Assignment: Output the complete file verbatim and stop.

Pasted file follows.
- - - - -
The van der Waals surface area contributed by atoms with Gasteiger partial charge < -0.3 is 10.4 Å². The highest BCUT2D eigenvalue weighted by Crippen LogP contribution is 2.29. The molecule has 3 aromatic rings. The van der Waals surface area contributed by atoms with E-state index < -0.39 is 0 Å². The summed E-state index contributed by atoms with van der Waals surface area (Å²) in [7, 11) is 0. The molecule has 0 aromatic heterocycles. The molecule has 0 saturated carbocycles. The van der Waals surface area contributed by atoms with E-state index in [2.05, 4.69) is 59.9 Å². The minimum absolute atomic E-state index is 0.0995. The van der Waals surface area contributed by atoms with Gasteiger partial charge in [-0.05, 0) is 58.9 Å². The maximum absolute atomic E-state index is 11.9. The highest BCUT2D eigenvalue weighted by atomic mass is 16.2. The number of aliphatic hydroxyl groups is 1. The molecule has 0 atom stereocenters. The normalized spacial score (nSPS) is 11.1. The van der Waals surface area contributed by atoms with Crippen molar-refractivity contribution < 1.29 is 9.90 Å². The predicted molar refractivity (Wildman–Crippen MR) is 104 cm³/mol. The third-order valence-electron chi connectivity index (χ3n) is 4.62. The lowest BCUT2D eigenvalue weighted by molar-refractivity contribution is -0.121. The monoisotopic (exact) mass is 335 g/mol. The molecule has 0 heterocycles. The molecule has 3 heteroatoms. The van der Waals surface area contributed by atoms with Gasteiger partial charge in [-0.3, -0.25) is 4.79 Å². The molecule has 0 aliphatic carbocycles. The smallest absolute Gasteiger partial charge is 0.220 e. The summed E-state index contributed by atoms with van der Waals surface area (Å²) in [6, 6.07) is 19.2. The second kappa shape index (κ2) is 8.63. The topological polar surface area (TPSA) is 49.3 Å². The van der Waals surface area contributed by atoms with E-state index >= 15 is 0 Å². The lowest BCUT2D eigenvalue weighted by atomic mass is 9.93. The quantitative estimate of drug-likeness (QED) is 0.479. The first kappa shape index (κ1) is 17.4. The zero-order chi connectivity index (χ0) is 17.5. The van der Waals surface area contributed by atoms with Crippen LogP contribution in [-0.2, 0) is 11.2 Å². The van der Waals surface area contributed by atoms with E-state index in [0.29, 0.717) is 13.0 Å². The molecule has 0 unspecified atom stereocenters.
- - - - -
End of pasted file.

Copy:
The van der Waals surface area contributed by atoms with Gasteiger partial charge < -0.3 is 10.4 Å². The highest BCUT2D eigenvalue weighted by Crippen LogP contribution is 2.29. The molecule has 3 aromatic rings. The van der Waals surface area contributed by atoms with E-state index < -0.39 is 0 Å². The summed E-state index contributed by atoms with van der Waals surface area (Å²) in [7, 11) is 0. The molecule has 0 aromatic heterocycles. The molecule has 0 saturated carbocycles. The van der Waals surface area contributed by atoms with E-state index in [2.05, 4.69) is 59.9 Å². The minimum absolute atomic E-state index is 0.0995. The van der Waals surface area contributed by atoms with Gasteiger partial charge in [-0.05, 0) is 58.9 Å². The maximum absolute atomic E-state index is 11.9. The highest BCUT2D eigenvalue weighted by atomic mass is 16.2. The number of aliphatic hydroxyl groups is 1. The molecule has 0 atom stereocenters. The normalized spacial score (nSPS) is 11.1. The van der Waals surface area contributed by atoms with Crippen molar-refractivity contribution < 1.29 is 9.90 Å². The predicted molar refractivity (Wildman–Crippen MR) is 104 cm³/mol. The third-order valence-electron chi connectivity index (χ3n) is 4.62. The lowest BCUT2D eigenvalue weighted by molar-refractivity contribution is -0.121. The monoisotopic (exact) mass is 335 g/mol. The molecule has 0 heterocycles. The molecule has 3 heteroatoms. The van der Waals surface area contributed by atoms with Gasteiger partial charge in [-0.3, -0.25) is 4.79 Å². The molecule has 0 aliphatic carbocycles. The smallest absolute Gasteiger partial charge is 0.220 e. The summed E-state index contributed by atoms with van der Waals surface area (Å²) in [6, 6.07) is 19.2. The second kappa shape index (κ2) is 8.63. The topological polar surface area (TPSA) is 49.3 Å². The van der Waals surface area contributed by atoms with E-state index >= 15 is 0 Å². The lowest BCUT2D eigenvalue weighted by atomic mass is 9.93. The quantitative estimate of drug-likeness (QED) is 0.479. The first kappa shape index (κ1) is 17.4. The zero-order chi connectivity index (χ0) is 17.5. The van der Waals surface area contributed by atoms with Crippen LogP contribution in [-0.2, 0) is 11.2 Å². The van der Waals surface area contributed by atoms with E-state index in [0.29, 0.717) is 13.0 Å². The molecule has 0 unspecified atom stereocenters.